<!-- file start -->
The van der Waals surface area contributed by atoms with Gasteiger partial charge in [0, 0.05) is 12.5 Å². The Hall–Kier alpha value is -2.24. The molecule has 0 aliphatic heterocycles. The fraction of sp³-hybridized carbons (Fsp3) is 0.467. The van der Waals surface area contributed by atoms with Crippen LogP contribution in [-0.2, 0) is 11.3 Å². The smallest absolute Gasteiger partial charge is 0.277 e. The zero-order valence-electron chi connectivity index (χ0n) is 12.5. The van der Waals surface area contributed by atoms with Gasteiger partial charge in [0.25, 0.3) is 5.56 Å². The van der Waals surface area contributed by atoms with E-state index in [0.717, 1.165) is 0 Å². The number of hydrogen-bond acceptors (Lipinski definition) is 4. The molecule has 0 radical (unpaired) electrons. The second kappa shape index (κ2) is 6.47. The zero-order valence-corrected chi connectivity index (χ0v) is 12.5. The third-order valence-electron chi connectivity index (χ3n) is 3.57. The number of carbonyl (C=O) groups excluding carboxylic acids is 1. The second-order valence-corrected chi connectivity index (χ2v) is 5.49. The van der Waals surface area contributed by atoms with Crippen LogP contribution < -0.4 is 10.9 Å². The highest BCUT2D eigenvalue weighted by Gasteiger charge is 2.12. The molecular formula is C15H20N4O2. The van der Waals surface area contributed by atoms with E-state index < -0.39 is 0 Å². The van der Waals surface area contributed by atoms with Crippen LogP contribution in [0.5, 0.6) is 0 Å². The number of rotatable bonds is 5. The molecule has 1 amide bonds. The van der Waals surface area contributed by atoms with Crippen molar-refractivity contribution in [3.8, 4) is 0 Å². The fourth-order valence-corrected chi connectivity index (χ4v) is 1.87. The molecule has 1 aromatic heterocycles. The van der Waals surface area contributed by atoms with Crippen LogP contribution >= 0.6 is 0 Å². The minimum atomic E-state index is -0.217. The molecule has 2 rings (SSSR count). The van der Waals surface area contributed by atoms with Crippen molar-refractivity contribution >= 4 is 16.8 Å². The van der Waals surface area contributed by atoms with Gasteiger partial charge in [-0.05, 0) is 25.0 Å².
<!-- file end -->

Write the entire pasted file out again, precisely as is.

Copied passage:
The van der Waals surface area contributed by atoms with Gasteiger partial charge in [0, 0.05) is 12.5 Å². The Hall–Kier alpha value is -2.24. The molecule has 0 aliphatic heterocycles. The fraction of sp³-hybridized carbons (Fsp3) is 0.467. The van der Waals surface area contributed by atoms with Crippen LogP contribution in [-0.2, 0) is 11.3 Å². The smallest absolute Gasteiger partial charge is 0.277 e. The zero-order valence-electron chi connectivity index (χ0n) is 12.5. The van der Waals surface area contributed by atoms with Gasteiger partial charge in [0.25, 0.3) is 5.56 Å². The van der Waals surface area contributed by atoms with E-state index in [0.717, 1.165) is 0 Å². The number of hydrogen-bond acceptors (Lipinski definition) is 4. The molecule has 0 radical (unpaired) electrons. The second kappa shape index (κ2) is 6.47. The zero-order valence-corrected chi connectivity index (χ0v) is 12.5. The third-order valence-electron chi connectivity index (χ3n) is 3.57. The number of carbonyl (C=O) groups excluding carboxylic acids is 1. The second-order valence-corrected chi connectivity index (χ2v) is 5.49. The van der Waals surface area contributed by atoms with Crippen LogP contribution < -0.4 is 10.9 Å². The highest BCUT2D eigenvalue weighted by Gasteiger charge is 2.12. The molecular formula is C15H20N4O2. The van der Waals surface area contributed by atoms with E-state index < -0.39 is 0 Å². The van der Waals surface area contributed by atoms with Crippen LogP contribution in [0.5, 0.6) is 0 Å². The number of rotatable bonds is 5. The molecule has 1 amide bonds. The van der Waals surface area contributed by atoms with Crippen molar-refractivity contribution in [3.8, 4) is 0 Å². The fourth-order valence-corrected chi connectivity index (χ4v) is 1.87. The molecule has 1 aromatic heterocycles. The van der Waals surface area contributed by atoms with Crippen LogP contribution >= 0.6 is 0 Å². The minimum atomic E-state index is -0.217. The molecule has 2 rings (SSSR count). The van der Waals surface area contributed by atoms with Crippen molar-refractivity contribution >= 4 is 16.8 Å². The van der Waals surface area contributed by atoms with Gasteiger partial charge in [-0.05, 0) is 25.0 Å².